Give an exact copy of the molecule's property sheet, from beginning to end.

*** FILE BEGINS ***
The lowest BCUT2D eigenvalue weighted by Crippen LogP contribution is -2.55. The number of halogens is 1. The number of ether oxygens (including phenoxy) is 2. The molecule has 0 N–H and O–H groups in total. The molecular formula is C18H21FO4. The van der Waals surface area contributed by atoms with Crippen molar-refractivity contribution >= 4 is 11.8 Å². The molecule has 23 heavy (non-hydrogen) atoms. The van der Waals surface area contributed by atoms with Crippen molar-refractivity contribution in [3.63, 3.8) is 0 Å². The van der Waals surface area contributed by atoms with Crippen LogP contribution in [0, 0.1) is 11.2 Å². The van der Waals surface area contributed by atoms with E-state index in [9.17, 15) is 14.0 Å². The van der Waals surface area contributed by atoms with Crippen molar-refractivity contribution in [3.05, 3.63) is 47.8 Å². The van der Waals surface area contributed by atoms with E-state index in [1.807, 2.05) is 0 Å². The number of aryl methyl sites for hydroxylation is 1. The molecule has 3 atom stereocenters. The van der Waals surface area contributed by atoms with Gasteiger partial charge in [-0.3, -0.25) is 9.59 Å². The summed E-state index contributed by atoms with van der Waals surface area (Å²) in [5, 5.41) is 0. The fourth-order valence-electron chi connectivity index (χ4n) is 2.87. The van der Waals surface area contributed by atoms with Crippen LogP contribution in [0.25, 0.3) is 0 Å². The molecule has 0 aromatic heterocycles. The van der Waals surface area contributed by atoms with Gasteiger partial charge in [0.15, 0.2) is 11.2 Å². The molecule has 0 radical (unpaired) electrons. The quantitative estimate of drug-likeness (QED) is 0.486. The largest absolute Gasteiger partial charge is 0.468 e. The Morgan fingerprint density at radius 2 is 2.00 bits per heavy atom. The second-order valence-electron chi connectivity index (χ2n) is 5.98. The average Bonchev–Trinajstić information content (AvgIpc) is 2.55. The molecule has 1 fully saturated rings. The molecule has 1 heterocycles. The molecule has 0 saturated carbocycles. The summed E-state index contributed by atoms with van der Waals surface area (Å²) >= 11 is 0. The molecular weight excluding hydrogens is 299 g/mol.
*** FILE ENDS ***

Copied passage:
The lowest BCUT2D eigenvalue weighted by Crippen LogP contribution is -2.55. The number of halogens is 1. The number of ether oxygens (including phenoxy) is 2. The molecule has 0 N–H and O–H groups in total. The molecular formula is C18H21FO4. The van der Waals surface area contributed by atoms with Crippen molar-refractivity contribution >= 4 is 11.8 Å². The molecule has 23 heavy (non-hydrogen) atoms. The van der Waals surface area contributed by atoms with Crippen molar-refractivity contribution in [3.63, 3.8) is 0 Å². The van der Waals surface area contributed by atoms with Crippen LogP contribution in [0, 0.1) is 11.2 Å². The van der Waals surface area contributed by atoms with E-state index in [9.17, 15) is 14.0 Å². The van der Waals surface area contributed by atoms with Crippen molar-refractivity contribution in [3.05, 3.63) is 47.8 Å². The van der Waals surface area contributed by atoms with E-state index in [1.807, 2.05) is 0 Å². The number of aryl methyl sites for hydroxylation is 1. The molecule has 3 atom stereocenters. The van der Waals surface area contributed by atoms with Gasteiger partial charge in [-0.3, -0.25) is 9.59 Å². The summed E-state index contributed by atoms with van der Waals surface area (Å²) in [5, 5.41) is 0. The fourth-order valence-electron chi connectivity index (χ4n) is 2.87. The van der Waals surface area contributed by atoms with Crippen LogP contribution in [0.25, 0.3) is 0 Å². The molecule has 0 aromatic heterocycles. The van der Waals surface area contributed by atoms with Gasteiger partial charge in [0.15, 0.2) is 11.2 Å². The molecule has 0 radical (unpaired) electrons. The quantitative estimate of drug-likeness (QED) is 0.486. The largest absolute Gasteiger partial charge is 0.468 e. The Morgan fingerprint density at radius 2 is 2.00 bits per heavy atom. The second-order valence-electron chi connectivity index (χ2n) is 5.98. The average Bonchev–Trinajstić information content (AvgIpc) is 2.55. The molecule has 1 fully saturated rings. The molecule has 1 heterocycles. The molecule has 0 saturated carbocycles. The summed E-state index contributed by atoms with van der Waals surface area (Å²) >= 11 is 0. The molecular weight excluding hydrogens is 299 g/mol.